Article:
While the existing ships rely on separate systems for managing OT functionality such as bridge, propulsion, and power control, these systems seem to reach the end of life with new technologies adopted. Maritime company owners and operators have been getting OT systems locally and remotely connected via satellite communications and the internet, leading ultimately to a convergence of IT and OT. Sensors on equipment onboard ships transfer data through communication technology (CT). These new integrated technologies are a double-edged sword, which can enable autonomous systems to operate smoothly but put also the growing automation at a greater risk.

To tackle growing concerns about security threats, IMO has a deadline of 1st January 2021 for Maritime Cyber Risk Management to be addressed in ships’ Safety Management Systems. The main focus of the cyber-security program is to put measures in place to protect both OT and IT. It is estimated that cyber-attacks on the maritime industry operation technology (OT) systems have dramatically increased over the last three years.

As these cyber-attacks can have economic impacts and ripple effects on port infrastructures, it might not be easy for vulnerable ports to be fully recovered through insurance policies after OT systems are attacked. The network connecting traffic controls, cranes, vessel berth systems, and cargo handling systems are currently under threat and will be more venerable to cyberattacks especially after fully or partially autonomous vessels emerge in ports. To make matters worse, unlike IT systems, OT systems are more vulnerable to threat as they don’t have a dashboard which allows operators to monitor the condition of all connected systems. The maritime industry progressing towards more digitalization and increasing the reliance on networked and autonomous systems, more numerous vulnerabilities will keep emerging

Unless systems on vessels are properly managed, a large loophole of new cyber-security for hackers to break into can spring up intimidating. With the maritime industry and its digital exposure getting similar to industrial systems and OT, maritime companies must go faster into the direction of protecting their systems and provide a reliable and safe operating environment from a security perspective. Proactive measures must be developed and applied to OT systems since maintaining effective cybersecurity isn’t just an IT issue but is a fundamental operational imperative.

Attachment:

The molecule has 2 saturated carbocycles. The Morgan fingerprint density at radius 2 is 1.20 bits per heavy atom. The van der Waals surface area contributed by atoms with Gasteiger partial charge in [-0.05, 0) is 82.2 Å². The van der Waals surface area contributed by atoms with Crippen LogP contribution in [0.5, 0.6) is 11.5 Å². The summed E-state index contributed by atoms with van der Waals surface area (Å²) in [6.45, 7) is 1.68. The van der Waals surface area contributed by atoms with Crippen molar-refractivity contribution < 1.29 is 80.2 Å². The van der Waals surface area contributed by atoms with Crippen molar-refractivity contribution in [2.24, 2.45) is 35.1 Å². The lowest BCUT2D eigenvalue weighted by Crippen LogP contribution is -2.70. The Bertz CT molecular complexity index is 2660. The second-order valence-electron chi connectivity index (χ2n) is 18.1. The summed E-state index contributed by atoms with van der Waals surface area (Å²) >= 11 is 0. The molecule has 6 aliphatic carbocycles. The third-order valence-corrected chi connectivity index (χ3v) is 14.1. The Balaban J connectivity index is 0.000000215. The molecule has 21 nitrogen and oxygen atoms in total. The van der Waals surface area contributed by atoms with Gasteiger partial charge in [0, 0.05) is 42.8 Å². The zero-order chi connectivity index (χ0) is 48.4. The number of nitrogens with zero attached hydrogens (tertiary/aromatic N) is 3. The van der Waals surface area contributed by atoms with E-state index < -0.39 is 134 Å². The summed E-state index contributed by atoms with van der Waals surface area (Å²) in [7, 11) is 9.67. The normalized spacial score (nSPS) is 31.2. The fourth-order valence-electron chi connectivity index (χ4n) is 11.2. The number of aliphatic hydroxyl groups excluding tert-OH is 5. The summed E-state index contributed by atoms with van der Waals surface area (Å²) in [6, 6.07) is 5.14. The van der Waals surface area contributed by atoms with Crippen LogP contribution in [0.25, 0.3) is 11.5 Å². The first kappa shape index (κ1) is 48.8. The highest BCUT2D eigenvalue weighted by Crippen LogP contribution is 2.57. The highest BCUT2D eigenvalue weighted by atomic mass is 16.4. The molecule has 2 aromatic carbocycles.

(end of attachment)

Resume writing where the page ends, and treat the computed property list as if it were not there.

The headquarters of the KR in Busan ©the Korean Register

How Korea respond to maritime security challenges

In preparation for IMO’s Maritime Safety Committee’s resolution “Cyber Risk Management in Safety Management System (MSC.428 (98))” to come into effect, Korean Register of Shipping (KR) has been working together with major shipbuilders to enhance and support the application and verification of ship cybersecurity rules. KR signed a memorandum of understating (MoU) with Hyundai LNG Shipping to conduct joint research on the application, verification, and development of Guideline for Maritime Cyber Security last year. It also signed MoU with Samsung Heavy Industries (SHI) to conduct a joint study on the “Ship Cyber Security Network Construction and Design Safety Evaluation this year.

KR seems to be leading a maritime digital transformation in Korea. It established its own maritime cyber security certification system providing a cyber security certification service for maritime companies. KR has been known for its extensive work on cyber security measures working on big data platforms and e-certificate systems with industry. Moreover, the Korean Register aims to deliver 10 practical digital technologies before the end of 2020.